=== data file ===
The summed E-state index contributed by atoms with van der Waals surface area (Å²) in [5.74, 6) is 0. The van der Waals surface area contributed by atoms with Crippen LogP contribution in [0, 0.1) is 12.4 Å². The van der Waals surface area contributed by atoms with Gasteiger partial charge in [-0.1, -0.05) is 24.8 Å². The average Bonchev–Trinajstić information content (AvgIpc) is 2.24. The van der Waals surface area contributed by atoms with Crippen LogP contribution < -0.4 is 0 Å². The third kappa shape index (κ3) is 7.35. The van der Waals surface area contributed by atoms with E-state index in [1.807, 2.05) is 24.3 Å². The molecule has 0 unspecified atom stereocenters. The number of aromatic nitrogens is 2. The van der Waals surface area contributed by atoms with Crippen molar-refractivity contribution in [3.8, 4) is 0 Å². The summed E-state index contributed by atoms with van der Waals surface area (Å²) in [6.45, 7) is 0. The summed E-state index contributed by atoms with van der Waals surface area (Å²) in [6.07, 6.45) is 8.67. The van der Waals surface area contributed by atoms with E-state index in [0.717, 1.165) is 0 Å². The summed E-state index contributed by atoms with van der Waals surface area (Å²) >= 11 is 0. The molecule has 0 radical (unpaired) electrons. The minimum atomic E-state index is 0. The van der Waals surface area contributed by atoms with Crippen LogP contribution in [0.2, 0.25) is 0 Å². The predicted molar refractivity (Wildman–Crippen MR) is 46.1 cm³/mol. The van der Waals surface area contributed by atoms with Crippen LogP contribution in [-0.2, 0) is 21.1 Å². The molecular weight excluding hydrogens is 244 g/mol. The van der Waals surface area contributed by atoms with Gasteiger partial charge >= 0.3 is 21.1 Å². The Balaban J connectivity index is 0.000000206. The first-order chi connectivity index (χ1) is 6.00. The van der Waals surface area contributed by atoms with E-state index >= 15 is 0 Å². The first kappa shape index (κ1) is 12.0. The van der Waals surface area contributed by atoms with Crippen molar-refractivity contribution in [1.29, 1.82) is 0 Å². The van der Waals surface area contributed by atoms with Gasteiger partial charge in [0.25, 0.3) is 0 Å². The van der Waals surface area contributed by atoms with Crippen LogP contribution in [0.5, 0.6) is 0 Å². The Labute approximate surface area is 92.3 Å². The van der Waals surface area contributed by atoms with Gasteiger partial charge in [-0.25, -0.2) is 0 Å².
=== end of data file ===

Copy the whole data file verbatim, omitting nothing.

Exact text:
The summed E-state index contributed by atoms with van der Waals surface area (Å²) in [5.74, 6) is 0. The van der Waals surface area contributed by atoms with Crippen LogP contribution in [0, 0.1) is 12.4 Å². The van der Waals surface area contributed by atoms with Gasteiger partial charge in [-0.1, -0.05) is 24.8 Å². The average Bonchev–Trinajstić information content (AvgIpc) is 2.24. The van der Waals surface area contributed by atoms with Crippen LogP contribution < -0.4 is 0 Å². The third kappa shape index (κ3) is 7.35. The van der Waals surface area contributed by atoms with E-state index in [1.807, 2.05) is 24.3 Å². The molecule has 0 unspecified atom stereocenters. The number of aromatic nitrogens is 2. The van der Waals surface area contributed by atoms with Crippen molar-refractivity contribution in [3.8, 4) is 0 Å². The summed E-state index contributed by atoms with van der Waals surface area (Å²) in [6.45, 7) is 0. The summed E-state index contributed by atoms with van der Waals surface area (Å²) in [6.07, 6.45) is 8.67. The van der Waals surface area contributed by atoms with E-state index in [0.717, 1.165) is 0 Å². The summed E-state index contributed by atoms with van der Waals surface area (Å²) >= 11 is 0. The molecule has 0 radical (unpaired) electrons. The minimum atomic E-state index is 0. The van der Waals surface area contributed by atoms with Crippen LogP contribution in [0.2, 0.25) is 0 Å². The predicted molar refractivity (Wildman–Crippen MR) is 46.1 cm³/mol. The van der Waals surface area contributed by atoms with Crippen LogP contribution in [-0.2, 0) is 21.1 Å². The molecular weight excluding hydrogens is 244 g/mol. The van der Waals surface area contributed by atoms with Gasteiger partial charge >= 0.3 is 21.1 Å². The Balaban J connectivity index is 0.000000206. The first-order chi connectivity index (χ1) is 6.00. The van der Waals surface area contributed by atoms with E-state index >= 15 is 0 Å². The first kappa shape index (κ1) is 12.0. The van der Waals surface area contributed by atoms with Crippen molar-refractivity contribution in [1.29, 1.82) is 0 Å². The van der Waals surface area contributed by atoms with Gasteiger partial charge in [0.25, 0.3) is 0 Å². The van der Waals surface area contributed by atoms with Crippen LogP contribution in [0.5, 0.6) is 0 Å². The Labute approximate surface area is 92.3 Å². The van der Waals surface area contributed by atoms with Gasteiger partial charge in [-0.25, -0.2) is 0 Å².